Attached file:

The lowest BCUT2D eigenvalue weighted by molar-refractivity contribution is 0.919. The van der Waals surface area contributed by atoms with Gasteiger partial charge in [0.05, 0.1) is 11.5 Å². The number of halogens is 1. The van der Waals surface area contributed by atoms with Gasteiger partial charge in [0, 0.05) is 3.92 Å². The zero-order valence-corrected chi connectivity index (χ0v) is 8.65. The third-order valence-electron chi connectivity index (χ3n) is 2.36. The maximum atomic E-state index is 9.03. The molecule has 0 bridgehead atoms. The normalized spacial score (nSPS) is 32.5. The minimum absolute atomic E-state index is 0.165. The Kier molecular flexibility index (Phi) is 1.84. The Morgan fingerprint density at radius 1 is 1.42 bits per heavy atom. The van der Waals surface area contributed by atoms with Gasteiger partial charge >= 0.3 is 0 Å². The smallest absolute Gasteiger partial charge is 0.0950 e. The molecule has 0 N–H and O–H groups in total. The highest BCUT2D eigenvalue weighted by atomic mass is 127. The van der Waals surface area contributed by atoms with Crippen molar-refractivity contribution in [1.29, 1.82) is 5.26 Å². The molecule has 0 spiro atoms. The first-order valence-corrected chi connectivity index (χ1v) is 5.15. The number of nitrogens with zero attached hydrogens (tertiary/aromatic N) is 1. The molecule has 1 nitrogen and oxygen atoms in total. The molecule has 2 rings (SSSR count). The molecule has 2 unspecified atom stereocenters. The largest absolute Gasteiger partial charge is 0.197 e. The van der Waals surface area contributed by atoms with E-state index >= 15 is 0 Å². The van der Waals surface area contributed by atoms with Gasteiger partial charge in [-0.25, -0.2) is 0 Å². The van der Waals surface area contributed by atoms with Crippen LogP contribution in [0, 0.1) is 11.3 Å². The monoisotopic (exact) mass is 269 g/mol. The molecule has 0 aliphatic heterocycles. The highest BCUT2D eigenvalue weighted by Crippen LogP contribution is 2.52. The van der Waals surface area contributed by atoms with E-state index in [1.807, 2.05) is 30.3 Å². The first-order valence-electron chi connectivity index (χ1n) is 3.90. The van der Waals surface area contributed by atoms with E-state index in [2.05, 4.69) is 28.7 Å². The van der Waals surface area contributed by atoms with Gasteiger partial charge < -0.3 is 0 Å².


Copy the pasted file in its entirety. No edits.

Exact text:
The lowest BCUT2D eigenvalue weighted by molar-refractivity contribution is 0.919. The van der Waals surface area contributed by atoms with Gasteiger partial charge in [0.05, 0.1) is 11.5 Å². The number of halogens is 1. The van der Waals surface area contributed by atoms with Gasteiger partial charge in [0, 0.05) is 3.92 Å². The zero-order valence-corrected chi connectivity index (χ0v) is 8.65. The third-order valence-electron chi connectivity index (χ3n) is 2.36. The maximum atomic E-state index is 9.03. The molecule has 0 bridgehead atoms. The normalized spacial score (nSPS) is 32.5. The minimum absolute atomic E-state index is 0.165. The Kier molecular flexibility index (Phi) is 1.84. The Morgan fingerprint density at radius 1 is 1.42 bits per heavy atom. The van der Waals surface area contributed by atoms with Gasteiger partial charge >= 0.3 is 0 Å². The smallest absolute Gasteiger partial charge is 0.0950 e. The molecule has 0 N–H and O–H groups in total. The highest BCUT2D eigenvalue weighted by atomic mass is 127. The van der Waals surface area contributed by atoms with Crippen molar-refractivity contribution in [1.29, 1.82) is 5.26 Å². The molecule has 0 spiro atoms. The first-order valence-corrected chi connectivity index (χ1v) is 5.15. The number of nitrogens with zero attached hydrogens (tertiary/aromatic N) is 1. The molecule has 1 nitrogen and oxygen atoms in total. The molecule has 2 rings (SSSR count). The molecule has 2 unspecified atom stereocenters. The largest absolute Gasteiger partial charge is 0.197 e. The van der Waals surface area contributed by atoms with E-state index >= 15 is 0 Å². The van der Waals surface area contributed by atoms with Gasteiger partial charge in [-0.25, -0.2) is 0 Å². The van der Waals surface area contributed by atoms with Crippen LogP contribution in [0, 0.1) is 11.3 Å². The monoisotopic (exact) mass is 269 g/mol. The molecule has 0 aliphatic heterocycles. The highest BCUT2D eigenvalue weighted by Crippen LogP contribution is 2.52. The van der Waals surface area contributed by atoms with E-state index in [1.807, 2.05) is 30.3 Å². The first-order valence-electron chi connectivity index (χ1n) is 3.90. The van der Waals surface area contributed by atoms with E-state index in [2.05, 4.69) is 28.7 Å². The van der Waals surface area contributed by atoms with Gasteiger partial charge < -0.3 is 0 Å².